He insisted GOP candidates want to make it “easier to vote and harder to cheat” by taking steps such as removing outdated information from voter lists.

“When you clean those things up,” he said, “you remove the possibility for people who are attempting to intrude into the voting process, and you also remove innocent errors.”

By SUSAN HAIGH, Associated Press

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Mike Turner wants groomsman, fellow congressman deposed in divorce hearings

Published: Monday, February 12, 2018 @ 10:43 PM
Updated: Tuesday, February 13, 2018 @ 12:16 PM

U.S. Rep. Mike Turner files for divorce

Dayton Congressman Mike Turner wants California Congressman Darrell Issa deposed in his divorce proceedings, according to POLITICO.

Turner filed for divorce from his wife Majida Mourad after a year and a half of marriage.

Issa was a groomsman at the wedding in Dayton in 2015.

POLITICO says Turner gave Issa a letter in the Capitol last week asking him to give a deposition, according to unnamed sources.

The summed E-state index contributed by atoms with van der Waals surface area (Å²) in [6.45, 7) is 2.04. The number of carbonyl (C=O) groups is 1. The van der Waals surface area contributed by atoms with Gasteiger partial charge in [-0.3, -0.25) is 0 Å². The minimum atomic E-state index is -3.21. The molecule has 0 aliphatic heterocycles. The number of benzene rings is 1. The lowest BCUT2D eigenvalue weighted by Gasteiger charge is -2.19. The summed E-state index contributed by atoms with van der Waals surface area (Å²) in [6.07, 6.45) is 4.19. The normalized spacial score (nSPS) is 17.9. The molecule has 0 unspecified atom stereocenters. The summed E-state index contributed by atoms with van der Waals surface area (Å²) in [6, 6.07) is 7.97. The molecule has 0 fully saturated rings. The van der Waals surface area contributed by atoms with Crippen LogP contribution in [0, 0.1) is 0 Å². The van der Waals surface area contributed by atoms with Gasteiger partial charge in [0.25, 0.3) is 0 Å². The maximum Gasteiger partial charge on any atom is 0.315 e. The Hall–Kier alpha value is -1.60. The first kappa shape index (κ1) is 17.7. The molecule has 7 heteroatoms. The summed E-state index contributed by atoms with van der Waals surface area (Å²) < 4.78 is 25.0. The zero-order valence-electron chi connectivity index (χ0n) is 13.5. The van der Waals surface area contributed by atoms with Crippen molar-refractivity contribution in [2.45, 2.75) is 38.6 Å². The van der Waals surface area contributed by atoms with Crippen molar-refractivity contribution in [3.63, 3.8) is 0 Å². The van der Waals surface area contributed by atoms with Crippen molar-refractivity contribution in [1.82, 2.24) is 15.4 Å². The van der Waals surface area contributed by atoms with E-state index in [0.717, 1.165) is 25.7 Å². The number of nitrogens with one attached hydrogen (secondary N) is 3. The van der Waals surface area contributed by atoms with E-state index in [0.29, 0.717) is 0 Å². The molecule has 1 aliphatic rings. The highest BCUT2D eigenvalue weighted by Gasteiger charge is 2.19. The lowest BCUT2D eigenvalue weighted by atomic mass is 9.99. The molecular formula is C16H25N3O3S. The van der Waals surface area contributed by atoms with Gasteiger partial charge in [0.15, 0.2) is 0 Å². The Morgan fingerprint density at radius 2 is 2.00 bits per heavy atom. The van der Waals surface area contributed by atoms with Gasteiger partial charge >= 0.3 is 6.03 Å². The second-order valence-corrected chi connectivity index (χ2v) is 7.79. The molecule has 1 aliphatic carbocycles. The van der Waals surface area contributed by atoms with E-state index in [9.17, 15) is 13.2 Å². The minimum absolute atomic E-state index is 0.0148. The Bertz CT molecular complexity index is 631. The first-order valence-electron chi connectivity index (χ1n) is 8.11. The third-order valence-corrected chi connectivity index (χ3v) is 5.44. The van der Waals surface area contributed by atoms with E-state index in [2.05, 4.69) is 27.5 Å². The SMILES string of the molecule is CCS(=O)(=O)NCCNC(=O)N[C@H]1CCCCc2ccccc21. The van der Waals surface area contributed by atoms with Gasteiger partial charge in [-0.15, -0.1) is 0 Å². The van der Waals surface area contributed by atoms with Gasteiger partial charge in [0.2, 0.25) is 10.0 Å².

We have reached out to Congressman Turner’s office for a response.

YOU CAN READ THE FULL POLITICO STORY HERE

Mourad’s attorney, Sanford Ain, said in a statement to POLITICO Monday that Turner “may have” told “third parties” that she was unfaithful, “thinking it would advantage him in the divorce.” But any claim of infidelity by Mourad “has no basis in fact,” Ain said.

Darrell Issa and Mike Turner. Ap Photo by J Scott Applewhite

“Because it has been raised, Ms. Mourad was never unfaithful to Congressman Turner during the marriage, before or after Congressman Turner filed for divorce. Any allegation of her being unfaithful to Congressman Turner is simply false and defamatory,” Ain said.

POLITICO reports that Mourad and Issa have been friends for 20 years, but there is nothing more to their relationship, according a a source close to Mourad.

“There is no truth whatsoever to these allegations,” Issa said in a statement.

RELATED: 5 things to know about Congressman Mike Turner’s soon-to-be-ex-wife

Turner filed for divorce in May and asked that Mourad be restrained from taking any of their assets, according to a divorce filing made in the Montgomery County Court of Common Pleas.

Congressman Mike Turner(Associated Press)

RELATED: Turner says fiancee’s business dealings pose no conflict

“Ms. Turner is guilty of a fraudulent contract,” according to the filing, which does not elaborate on what that means.

Mourad was a registered lobbyist for the liquid natural gas export company Cheniere Energy Inc.

RELATED: Mike Turner files for divorce